In my experience, helping many different groups with backcasting, this is often true. But in this case, starting with the “desired future” and imagining the future of Alberta’s energy system through the lens of sustainability principles would have created some space to deepen insights about the implications of sustainability science for Alberta’s energy system. We would have gotten to some of the meatier, more challenging topics more quickly. – like the role of hydrocarbons in a sustainable future. It would have created a bit more space for debate and dialogue to allow the fellows to challenge some of their respective assumptions and paradigms. It also would have allowed us to delve a bit deeper into truly transformative potential visions like the one EFL Advisory Council member Suzanne West outlined in an interview posted here.

Finally, doing it this way would have allowed us to spend relatively more time on the future and relatively less time assessing the current reality. It also would have been a more energizing and uplifting close to the first day, instead of a dreary and sobering look at the challenges we face. We could have then spent time during the current reality assessment to reflect on what is working about the current system – i.e. what strengths can we build on?

This adjustment would have clearly positioned a presentation by Alberta Energy’s Chief Energy Economist Mathew Foss, which relied heavily on forecasting, as part of the current reality that we need to contend with as we seek to transition to our desired future.

Next Steps

Going forward, we’ll have a stronger focus and tighter process for building a shared understanding and expression of “the energy system that the future requires of us.” A group of six EFL Fellows volunteered to work together with backcasting experts from the EFL design team to articulate the next iteration of the “transition” gap.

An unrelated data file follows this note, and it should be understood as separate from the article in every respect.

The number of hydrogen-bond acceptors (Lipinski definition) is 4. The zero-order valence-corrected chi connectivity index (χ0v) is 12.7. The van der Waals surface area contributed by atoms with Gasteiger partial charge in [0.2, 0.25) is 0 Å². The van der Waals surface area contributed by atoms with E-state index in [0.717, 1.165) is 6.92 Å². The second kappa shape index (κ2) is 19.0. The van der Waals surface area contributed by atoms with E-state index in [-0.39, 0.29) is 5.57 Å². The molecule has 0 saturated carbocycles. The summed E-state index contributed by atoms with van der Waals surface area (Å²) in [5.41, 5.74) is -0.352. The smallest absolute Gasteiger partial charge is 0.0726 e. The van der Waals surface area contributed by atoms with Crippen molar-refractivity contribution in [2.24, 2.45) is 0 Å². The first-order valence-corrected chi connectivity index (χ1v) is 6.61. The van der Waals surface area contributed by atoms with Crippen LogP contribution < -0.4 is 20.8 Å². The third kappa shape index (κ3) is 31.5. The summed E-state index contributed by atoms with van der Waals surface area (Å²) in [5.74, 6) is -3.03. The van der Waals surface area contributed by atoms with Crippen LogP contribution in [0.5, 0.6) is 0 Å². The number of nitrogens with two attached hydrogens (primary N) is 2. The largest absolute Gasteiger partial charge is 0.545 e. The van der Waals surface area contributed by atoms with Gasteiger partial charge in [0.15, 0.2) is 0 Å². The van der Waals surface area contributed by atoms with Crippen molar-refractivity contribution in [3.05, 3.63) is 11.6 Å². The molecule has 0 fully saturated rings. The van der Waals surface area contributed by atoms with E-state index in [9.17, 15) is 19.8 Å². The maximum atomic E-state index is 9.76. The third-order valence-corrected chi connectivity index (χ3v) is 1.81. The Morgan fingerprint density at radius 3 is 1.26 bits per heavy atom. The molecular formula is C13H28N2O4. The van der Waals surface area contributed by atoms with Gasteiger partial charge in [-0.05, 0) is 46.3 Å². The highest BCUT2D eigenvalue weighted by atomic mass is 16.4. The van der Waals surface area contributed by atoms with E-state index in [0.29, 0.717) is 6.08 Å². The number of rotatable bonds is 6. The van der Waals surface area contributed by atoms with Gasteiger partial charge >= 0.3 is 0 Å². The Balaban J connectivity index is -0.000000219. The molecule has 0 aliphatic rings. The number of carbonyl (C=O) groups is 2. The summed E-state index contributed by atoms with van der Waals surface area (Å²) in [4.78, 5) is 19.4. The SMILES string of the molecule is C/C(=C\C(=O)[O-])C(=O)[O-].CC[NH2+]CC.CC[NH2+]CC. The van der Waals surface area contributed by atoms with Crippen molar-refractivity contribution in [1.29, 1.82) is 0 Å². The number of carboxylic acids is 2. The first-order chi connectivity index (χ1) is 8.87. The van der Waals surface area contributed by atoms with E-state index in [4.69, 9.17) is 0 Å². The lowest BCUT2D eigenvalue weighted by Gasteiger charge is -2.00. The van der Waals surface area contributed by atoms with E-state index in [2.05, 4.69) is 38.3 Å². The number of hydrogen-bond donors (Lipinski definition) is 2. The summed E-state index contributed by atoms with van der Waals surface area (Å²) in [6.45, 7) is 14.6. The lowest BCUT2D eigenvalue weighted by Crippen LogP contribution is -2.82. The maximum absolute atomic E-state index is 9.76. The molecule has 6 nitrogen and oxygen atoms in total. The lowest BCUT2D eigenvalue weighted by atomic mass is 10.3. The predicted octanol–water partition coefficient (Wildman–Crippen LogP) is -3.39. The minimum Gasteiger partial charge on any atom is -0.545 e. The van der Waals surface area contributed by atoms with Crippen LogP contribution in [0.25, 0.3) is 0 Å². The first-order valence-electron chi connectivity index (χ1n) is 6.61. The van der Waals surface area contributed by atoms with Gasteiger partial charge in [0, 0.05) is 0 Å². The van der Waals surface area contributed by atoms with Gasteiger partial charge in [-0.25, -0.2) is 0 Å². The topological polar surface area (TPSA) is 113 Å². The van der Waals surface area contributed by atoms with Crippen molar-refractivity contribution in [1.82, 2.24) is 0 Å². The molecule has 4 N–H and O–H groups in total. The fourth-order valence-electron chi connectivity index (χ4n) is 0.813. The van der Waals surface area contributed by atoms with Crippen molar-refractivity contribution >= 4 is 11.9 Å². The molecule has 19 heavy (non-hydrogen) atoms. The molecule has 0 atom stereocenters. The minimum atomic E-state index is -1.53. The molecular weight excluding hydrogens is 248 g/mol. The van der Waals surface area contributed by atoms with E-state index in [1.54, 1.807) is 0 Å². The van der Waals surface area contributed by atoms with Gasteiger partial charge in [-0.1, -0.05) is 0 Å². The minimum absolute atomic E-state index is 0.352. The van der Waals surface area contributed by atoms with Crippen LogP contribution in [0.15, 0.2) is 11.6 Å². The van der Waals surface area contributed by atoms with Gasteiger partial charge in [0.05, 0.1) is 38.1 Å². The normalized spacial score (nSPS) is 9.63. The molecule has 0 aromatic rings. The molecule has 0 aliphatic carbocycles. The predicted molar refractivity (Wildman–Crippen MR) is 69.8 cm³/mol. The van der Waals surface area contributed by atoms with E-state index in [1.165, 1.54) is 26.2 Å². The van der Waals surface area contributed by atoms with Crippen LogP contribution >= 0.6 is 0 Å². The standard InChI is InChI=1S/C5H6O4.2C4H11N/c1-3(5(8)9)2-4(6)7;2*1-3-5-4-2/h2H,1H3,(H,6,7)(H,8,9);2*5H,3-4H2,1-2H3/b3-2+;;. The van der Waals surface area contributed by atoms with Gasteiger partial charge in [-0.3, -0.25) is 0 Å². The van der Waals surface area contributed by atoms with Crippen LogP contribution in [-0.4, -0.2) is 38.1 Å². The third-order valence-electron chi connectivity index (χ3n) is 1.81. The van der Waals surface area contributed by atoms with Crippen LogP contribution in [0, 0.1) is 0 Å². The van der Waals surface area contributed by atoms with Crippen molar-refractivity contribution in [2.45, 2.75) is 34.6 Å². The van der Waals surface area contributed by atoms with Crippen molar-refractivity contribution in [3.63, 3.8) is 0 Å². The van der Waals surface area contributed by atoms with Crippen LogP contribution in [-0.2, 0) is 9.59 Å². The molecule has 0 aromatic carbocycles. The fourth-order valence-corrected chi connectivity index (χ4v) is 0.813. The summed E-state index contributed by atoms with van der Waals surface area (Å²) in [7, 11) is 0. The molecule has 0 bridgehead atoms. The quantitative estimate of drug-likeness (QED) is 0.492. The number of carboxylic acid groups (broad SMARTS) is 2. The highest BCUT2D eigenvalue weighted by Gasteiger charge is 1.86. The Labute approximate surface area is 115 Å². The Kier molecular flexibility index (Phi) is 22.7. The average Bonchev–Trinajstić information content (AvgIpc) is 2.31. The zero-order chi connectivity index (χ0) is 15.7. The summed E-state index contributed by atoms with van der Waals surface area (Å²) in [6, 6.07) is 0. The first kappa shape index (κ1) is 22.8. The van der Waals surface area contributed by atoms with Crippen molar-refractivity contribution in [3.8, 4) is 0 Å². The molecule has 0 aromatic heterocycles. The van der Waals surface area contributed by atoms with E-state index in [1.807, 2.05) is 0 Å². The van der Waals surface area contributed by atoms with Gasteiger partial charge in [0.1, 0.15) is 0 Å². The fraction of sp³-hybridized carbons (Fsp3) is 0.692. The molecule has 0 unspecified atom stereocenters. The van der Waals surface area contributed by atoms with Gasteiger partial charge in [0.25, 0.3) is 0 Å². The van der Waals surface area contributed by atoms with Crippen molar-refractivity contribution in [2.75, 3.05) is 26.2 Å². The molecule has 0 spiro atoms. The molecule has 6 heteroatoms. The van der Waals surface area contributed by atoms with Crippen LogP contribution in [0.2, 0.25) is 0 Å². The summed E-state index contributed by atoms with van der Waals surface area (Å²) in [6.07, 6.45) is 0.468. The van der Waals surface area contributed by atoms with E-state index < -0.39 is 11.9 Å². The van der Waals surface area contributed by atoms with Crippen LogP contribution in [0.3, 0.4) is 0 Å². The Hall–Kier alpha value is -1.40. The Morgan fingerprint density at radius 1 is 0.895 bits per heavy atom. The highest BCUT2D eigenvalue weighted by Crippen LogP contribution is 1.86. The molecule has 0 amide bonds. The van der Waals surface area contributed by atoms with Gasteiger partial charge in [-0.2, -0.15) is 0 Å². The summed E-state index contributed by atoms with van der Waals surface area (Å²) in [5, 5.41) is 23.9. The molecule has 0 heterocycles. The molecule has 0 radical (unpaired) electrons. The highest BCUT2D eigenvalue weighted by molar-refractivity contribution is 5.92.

We’ll likely also organize sessions for all the Fellows in multiple locations between now and May to work through drafts together and to dive deeper into some of the more challenging and contentious points. The platform of the EFL also offers us some excellent opportunities to consult beyond the Fellowship to gather input, for example by consulting with the EFL Steering Committee and Advisory council.

As we do this, we will support the Fellows in using science-based principles as design constraints for the sustainable future. We’ll push ourselves to get beyond broad generalities about a desired future state to get to a level of specificity that both demonstrates full alignment with sustainability principles and can also clearly drive innovation efforts.

We’ve got all the raw material we need, and there could be no more impressive, engaged, constructive group of people to work together on this vitally important task than the EFL Fellows.

Getting it roughly right could make the difference between an Energy Futures Lab that reaches its full transformative potential and one that generates some interesting and modest improvements on the status quo.

Our special thanks to JamesOur special thanks to James!

In other words, we have some important unfinished business!